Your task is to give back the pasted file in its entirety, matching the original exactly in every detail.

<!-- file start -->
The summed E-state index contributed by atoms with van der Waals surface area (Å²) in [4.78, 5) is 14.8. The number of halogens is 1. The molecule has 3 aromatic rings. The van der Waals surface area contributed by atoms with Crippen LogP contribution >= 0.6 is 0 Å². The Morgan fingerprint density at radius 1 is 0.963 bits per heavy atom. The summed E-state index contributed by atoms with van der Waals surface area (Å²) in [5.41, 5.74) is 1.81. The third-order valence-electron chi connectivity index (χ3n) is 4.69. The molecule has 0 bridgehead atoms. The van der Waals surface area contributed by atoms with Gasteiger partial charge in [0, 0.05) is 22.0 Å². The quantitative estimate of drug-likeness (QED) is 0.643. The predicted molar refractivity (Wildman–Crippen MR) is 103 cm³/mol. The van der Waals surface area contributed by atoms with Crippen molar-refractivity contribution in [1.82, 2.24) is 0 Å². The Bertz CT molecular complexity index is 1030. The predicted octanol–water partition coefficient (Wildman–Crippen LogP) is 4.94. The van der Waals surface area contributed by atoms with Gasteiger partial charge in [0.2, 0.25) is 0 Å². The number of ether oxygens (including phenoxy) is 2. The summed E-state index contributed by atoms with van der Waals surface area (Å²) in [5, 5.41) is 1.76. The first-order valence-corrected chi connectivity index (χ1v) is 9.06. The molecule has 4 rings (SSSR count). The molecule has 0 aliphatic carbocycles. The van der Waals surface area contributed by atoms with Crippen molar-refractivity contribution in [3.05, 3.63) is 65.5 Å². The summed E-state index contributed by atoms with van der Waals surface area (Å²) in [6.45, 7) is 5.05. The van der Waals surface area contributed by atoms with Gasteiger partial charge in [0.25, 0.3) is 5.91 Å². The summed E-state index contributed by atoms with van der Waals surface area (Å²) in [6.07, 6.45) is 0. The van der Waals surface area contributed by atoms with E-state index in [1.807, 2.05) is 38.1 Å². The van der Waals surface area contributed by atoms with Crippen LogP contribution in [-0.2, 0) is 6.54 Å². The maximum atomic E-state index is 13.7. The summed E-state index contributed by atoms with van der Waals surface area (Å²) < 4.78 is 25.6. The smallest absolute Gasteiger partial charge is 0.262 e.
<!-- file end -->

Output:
The summed E-state index contributed by atoms with van der Waals surface area (Å²) in [4.78, 5) is 14.8. The number of halogens is 1. The molecule has 3 aromatic rings. The van der Waals surface area contributed by atoms with Crippen LogP contribution >= 0.6 is 0 Å². The Morgan fingerprint density at radius 1 is 0.963 bits per heavy atom. The summed E-state index contributed by atoms with van der Waals surface area (Å²) in [5.41, 5.74) is 1.81. The third-order valence-electron chi connectivity index (χ3n) is 4.69. The molecule has 0 bridgehead atoms. The van der Waals surface area contributed by atoms with Gasteiger partial charge in [0, 0.05) is 22.0 Å². The quantitative estimate of drug-likeness (QED) is 0.643. The predicted molar refractivity (Wildman–Crippen MR) is 103 cm³/mol. The van der Waals surface area contributed by atoms with Crippen molar-refractivity contribution in [1.82, 2.24) is 0 Å². The Bertz CT molecular complexity index is 1030. The predicted octanol–water partition coefficient (Wildman–Crippen LogP) is 4.94. The van der Waals surface area contributed by atoms with Gasteiger partial charge in [0.2, 0.25) is 0 Å². The number of ether oxygens (including phenoxy) is 2. The summed E-state index contributed by atoms with van der Waals surface area (Å²) in [5, 5.41) is 1.76. The first-order valence-corrected chi connectivity index (χ1v) is 9.06. The molecule has 4 rings (SSSR count). The molecule has 0 aliphatic carbocycles. The van der Waals surface area contributed by atoms with Crippen molar-refractivity contribution in [3.05, 3.63) is 65.5 Å². The summed E-state index contributed by atoms with van der Waals surface area (Å²) in [6.45, 7) is 5.05. The van der Waals surface area contributed by atoms with Gasteiger partial charge in [0.25, 0.3) is 5.91 Å². The summed E-state index contributed by atoms with van der Waals surface area (Å²) in [6.07, 6.45) is 0. The van der Waals surface area contributed by atoms with E-state index in [1.807, 2.05) is 38.1 Å². The van der Waals surface area contributed by atoms with Crippen LogP contribution in [-0.2, 0) is 6.54 Å². The maximum atomic E-state index is 13.7. The summed E-state index contributed by atoms with van der Waals surface area (Å²) < 4.78 is 25.6. The smallest absolute Gasteiger partial charge is 0.262 e.